It was the last French attack of the day. Joseph and Jourdan chose not to send in their reserve and during the night the French melted away leaving behind 7389 dead, wounded and captured soldiers. Allied losses were worse over the two days with the British losing 6268 dead and wounded and the Spanish 1200. Wellesley lost approximately 25% of his forces and in a final horror, wounded men from both sides burned to death when the dry grass of the battlefield caught fire.
Meanwhile, Marshal Soult was moving south, in an attempt to cut Wellesley off from Portugal. Wellesley initially believed that Soult’s had only 15,000 men and moved east to block it but Spanish guerrillas intercepted a message from Soult to Joseph confirming that Soult had 30,000 men. Fearing that his line of retreat was about to be cut by a larger French force, Wellesley sent the newly arrived Light Brigade on a mad dash for the bridge at Almaraz. Craufurd’s men arrived just ahead of Soult and Wellesley withdrew his army across the mountains and organised his defence of Portugal. His hard fought victory brought him the title of Viscount Wellington of Talavera.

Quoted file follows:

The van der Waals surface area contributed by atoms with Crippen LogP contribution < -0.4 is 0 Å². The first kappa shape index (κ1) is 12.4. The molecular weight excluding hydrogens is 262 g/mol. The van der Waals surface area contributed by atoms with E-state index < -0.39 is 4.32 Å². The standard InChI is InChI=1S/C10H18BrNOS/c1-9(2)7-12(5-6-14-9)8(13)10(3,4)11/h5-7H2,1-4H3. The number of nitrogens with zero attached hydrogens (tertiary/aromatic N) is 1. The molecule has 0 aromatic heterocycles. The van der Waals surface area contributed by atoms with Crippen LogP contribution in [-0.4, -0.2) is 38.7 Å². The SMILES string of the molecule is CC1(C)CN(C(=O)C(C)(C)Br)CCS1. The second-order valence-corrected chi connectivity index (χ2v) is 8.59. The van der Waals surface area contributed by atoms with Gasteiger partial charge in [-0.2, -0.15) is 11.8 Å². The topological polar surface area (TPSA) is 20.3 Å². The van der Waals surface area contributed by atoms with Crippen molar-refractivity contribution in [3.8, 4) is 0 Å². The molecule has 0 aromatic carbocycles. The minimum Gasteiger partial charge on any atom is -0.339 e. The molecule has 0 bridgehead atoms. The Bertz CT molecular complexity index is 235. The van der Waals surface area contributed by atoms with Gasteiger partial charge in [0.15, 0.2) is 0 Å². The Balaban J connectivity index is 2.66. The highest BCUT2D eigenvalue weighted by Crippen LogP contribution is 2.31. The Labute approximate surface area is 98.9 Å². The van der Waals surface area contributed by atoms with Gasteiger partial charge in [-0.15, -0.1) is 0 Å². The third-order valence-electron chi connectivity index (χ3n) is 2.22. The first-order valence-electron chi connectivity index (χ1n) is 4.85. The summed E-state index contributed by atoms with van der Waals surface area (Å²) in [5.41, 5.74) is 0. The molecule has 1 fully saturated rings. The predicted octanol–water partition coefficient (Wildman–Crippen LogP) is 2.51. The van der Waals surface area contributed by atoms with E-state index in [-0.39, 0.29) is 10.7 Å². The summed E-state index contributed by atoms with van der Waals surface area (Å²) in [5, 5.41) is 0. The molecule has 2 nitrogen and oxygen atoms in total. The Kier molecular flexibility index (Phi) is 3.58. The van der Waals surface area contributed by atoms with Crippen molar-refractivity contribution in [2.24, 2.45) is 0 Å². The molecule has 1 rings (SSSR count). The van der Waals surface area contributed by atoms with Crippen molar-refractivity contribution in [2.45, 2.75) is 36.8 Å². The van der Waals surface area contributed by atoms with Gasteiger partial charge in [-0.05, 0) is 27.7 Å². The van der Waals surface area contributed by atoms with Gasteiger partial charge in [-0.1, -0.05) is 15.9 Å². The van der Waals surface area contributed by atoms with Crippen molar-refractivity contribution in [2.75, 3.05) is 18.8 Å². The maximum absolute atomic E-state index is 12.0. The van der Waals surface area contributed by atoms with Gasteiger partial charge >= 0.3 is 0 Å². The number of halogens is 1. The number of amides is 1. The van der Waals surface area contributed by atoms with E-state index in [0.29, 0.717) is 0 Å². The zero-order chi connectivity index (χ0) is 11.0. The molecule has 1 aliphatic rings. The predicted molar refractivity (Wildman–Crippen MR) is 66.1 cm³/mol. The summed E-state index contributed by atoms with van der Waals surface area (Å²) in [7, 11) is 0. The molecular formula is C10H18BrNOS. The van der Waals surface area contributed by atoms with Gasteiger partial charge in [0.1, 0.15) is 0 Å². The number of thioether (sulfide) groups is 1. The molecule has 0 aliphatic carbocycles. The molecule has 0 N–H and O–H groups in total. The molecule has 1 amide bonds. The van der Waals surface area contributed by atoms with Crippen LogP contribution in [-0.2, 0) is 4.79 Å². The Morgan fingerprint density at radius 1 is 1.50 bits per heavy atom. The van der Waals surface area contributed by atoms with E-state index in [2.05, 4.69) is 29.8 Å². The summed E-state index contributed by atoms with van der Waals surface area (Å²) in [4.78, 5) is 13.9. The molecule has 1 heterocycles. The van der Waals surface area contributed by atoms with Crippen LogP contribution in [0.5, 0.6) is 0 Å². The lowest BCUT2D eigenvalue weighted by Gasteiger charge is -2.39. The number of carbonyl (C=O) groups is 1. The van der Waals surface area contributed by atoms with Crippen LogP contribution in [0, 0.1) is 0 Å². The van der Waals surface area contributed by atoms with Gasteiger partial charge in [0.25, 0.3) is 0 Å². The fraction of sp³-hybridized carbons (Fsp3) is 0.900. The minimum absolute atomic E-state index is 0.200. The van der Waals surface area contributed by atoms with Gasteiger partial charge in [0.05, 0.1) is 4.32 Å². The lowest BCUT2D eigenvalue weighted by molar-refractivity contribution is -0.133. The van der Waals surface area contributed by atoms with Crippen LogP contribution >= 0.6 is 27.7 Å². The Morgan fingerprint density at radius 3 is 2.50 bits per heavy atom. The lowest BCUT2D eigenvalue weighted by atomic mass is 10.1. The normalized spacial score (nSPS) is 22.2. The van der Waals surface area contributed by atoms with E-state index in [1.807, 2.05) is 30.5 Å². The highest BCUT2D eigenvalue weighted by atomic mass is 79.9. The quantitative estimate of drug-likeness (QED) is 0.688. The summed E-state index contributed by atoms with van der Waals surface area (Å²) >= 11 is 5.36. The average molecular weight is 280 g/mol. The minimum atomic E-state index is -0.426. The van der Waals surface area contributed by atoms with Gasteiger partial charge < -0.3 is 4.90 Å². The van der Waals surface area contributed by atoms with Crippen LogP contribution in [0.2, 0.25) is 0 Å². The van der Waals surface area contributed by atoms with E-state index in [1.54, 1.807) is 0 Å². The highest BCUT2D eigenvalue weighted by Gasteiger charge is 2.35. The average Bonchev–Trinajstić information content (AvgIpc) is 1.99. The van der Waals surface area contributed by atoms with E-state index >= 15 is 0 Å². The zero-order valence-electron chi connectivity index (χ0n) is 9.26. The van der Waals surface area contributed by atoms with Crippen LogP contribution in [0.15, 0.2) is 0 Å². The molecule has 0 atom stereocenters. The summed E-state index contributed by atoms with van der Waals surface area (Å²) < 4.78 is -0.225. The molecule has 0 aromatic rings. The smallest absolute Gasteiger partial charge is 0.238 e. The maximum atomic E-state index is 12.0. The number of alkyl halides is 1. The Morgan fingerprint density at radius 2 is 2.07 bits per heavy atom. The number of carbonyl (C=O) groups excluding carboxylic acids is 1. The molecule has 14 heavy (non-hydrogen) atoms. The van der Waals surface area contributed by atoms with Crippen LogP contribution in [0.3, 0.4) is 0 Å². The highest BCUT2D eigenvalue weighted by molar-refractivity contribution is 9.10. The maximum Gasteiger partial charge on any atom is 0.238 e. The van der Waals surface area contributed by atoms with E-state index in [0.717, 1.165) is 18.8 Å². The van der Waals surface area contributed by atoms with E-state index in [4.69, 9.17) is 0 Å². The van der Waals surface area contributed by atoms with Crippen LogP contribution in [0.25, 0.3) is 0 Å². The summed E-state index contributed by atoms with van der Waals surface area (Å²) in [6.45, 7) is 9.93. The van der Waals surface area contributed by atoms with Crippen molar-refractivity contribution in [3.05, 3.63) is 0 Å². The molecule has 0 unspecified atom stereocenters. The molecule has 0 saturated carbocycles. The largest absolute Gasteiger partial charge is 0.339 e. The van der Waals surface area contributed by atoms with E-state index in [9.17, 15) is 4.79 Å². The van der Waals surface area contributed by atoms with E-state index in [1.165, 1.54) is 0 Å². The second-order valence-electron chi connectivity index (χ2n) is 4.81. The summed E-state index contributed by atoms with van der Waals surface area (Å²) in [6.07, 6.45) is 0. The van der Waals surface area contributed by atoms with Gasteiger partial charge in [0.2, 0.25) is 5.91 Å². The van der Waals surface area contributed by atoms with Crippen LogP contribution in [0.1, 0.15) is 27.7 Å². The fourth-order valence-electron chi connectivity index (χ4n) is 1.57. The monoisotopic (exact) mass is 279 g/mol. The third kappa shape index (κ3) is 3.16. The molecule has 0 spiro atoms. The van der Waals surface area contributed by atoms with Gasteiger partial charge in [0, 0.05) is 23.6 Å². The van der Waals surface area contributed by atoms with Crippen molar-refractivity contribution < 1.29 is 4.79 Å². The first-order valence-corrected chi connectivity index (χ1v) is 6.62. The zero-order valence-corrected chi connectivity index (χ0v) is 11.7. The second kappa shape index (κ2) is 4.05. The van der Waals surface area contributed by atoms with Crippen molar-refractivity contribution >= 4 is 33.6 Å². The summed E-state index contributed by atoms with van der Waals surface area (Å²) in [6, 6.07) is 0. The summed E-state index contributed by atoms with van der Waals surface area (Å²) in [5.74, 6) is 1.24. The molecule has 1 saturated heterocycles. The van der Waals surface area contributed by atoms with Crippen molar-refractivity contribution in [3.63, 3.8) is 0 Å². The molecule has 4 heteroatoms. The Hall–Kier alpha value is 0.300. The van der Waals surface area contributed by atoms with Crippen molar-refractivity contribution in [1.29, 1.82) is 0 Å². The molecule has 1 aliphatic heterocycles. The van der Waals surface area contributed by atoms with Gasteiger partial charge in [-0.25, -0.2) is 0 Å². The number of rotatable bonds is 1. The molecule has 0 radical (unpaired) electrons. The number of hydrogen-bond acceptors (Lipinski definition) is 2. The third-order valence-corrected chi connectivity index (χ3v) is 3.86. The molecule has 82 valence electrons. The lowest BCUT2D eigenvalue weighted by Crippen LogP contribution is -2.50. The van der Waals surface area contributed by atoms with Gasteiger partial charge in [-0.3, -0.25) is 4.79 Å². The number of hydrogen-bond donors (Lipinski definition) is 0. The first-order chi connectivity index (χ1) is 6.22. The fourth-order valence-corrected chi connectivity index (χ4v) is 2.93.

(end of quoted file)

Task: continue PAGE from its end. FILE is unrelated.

Historians disagree about Wellesley’s problems with the Spanish. Some consider the campaign a failure despite the victory and cite the failure of the Spanish to supply Wellesley’s army as the reason. Wellesley certainly believed that the Spanish made promises which they failed to keep. However, the condition of Spain at that time may well have made it impossible to provide the necessary food and transport and the personal difficulties between Cuesta and Wellesley certainly did not help. There were also political rumblings, with suggestions that Wellesley might be given control of the Spanish army and Cuesta was undoubtedly upset by the idea although it does not seem that it originated from Wellesley himself. Wellesley was cautious from the start about his Spanish adventure, citing the fate of Sir John Moore’s army during the campaign of 1808 and his determination not to allow his route back to Portugal to be cut off made him wary.
On the whole, it was probably not the time for an all out invasion of French-controlled Spain. Wellesley’s original brief had been to defend Portugal but his army was not yet the formidable fighting force which he later led to victory at Salamanca and Vitoria. The severity of his losses made his retreat a sensible choice and the time he spent consolidating in Portugal put him in a far better position to resume the campaign.